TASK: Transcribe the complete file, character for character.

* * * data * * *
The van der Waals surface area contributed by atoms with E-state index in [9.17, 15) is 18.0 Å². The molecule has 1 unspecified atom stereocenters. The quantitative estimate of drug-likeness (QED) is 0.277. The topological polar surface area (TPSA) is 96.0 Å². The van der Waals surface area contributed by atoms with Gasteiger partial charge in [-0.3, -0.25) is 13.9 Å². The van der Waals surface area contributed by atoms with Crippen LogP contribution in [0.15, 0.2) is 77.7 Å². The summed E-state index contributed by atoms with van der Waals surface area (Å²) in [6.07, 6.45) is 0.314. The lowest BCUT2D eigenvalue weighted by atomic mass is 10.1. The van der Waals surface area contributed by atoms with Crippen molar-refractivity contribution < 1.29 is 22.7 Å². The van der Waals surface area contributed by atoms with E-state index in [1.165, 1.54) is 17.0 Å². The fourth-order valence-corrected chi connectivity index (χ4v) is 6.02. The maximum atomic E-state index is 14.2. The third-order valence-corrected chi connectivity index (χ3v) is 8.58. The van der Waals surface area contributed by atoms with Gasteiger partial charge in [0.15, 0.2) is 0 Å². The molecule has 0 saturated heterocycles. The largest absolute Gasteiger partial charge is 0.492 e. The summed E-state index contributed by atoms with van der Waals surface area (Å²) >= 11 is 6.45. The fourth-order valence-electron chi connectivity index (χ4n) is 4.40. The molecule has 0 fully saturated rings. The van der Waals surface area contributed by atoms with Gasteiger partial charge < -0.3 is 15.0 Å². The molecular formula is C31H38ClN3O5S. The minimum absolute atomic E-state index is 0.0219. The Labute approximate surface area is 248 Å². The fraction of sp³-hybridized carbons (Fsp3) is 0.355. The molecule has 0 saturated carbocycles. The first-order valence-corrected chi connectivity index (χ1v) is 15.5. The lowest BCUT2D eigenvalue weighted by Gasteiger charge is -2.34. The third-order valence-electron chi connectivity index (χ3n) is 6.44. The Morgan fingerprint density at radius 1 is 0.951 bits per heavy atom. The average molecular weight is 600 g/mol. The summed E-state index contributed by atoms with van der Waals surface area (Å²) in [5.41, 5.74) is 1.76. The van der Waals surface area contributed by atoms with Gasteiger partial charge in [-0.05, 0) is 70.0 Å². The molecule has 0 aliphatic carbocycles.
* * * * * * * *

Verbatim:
The van der Waals surface area contributed by atoms with E-state index in [9.17, 15) is 18.0 Å². The molecule has 1 unspecified atom stereocenters. The quantitative estimate of drug-likeness (QED) is 0.277. The topological polar surface area (TPSA) is 96.0 Å². The van der Waals surface area contributed by atoms with Gasteiger partial charge in [-0.3, -0.25) is 13.9 Å². The van der Waals surface area contributed by atoms with Crippen LogP contribution in [0.15, 0.2) is 77.7 Å². The summed E-state index contributed by atoms with van der Waals surface area (Å²) in [6.07, 6.45) is 0.314. The lowest BCUT2D eigenvalue weighted by atomic mass is 10.1. The van der Waals surface area contributed by atoms with Crippen molar-refractivity contribution < 1.29 is 22.7 Å². The van der Waals surface area contributed by atoms with E-state index in [1.165, 1.54) is 17.0 Å². The fourth-order valence-corrected chi connectivity index (χ4v) is 6.02. The maximum atomic E-state index is 14.2. The third-order valence-corrected chi connectivity index (χ3v) is 8.58. The van der Waals surface area contributed by atoms with Gasteiger partial charge in [0.15, 0.2) is 0 Å². The molecule has 0 saturated heterocycles. The largest absolute Gasteiger partial charge is 0.492 e. The summed E-state index contributed by atoms with van der Waals surface area (Å²) >= 11 is 6.45. The fourth-order valence-electron chi connectivity index (χ4n) is 4.40. The molecule has 0 fully saturated rings. The van der Waals surface area contributed by atoms with Gasteiger partial charge < -0.3 is 15.0 Å². The molecular formula is C31H38ClN3O5S. The minimum absolute atomic E-state index is 0.0219. The Labute approximate surface area is 248 Å². The fraction of sp³-hybridized carbons (Fsp3) is 0.355. The molecule has 0 saturated carbocycles. The first-order valence-corrected chi connectivity index (χ1v) is 15.5. The lowest BCUT2D eigenvalue weighted by Gasteiger charge is -2.34. The third-order valence-electron chi connectivity index (χ3n) is 6.44. The Morgan fingerprint density at radius 1 is 0.951 bits per heavy atom. The average molecular weight is 600 g/mol. The summed E-state index contributed by atoms with van der Waals surface area (Å²) in [5.41, 5.74) is 1.76. The van der Waals surface area contributed by atoms with Gasteiger partial charge in [-0.05, 0) is 70.0 Å². The molecule has 0 aliphatic carbocycles.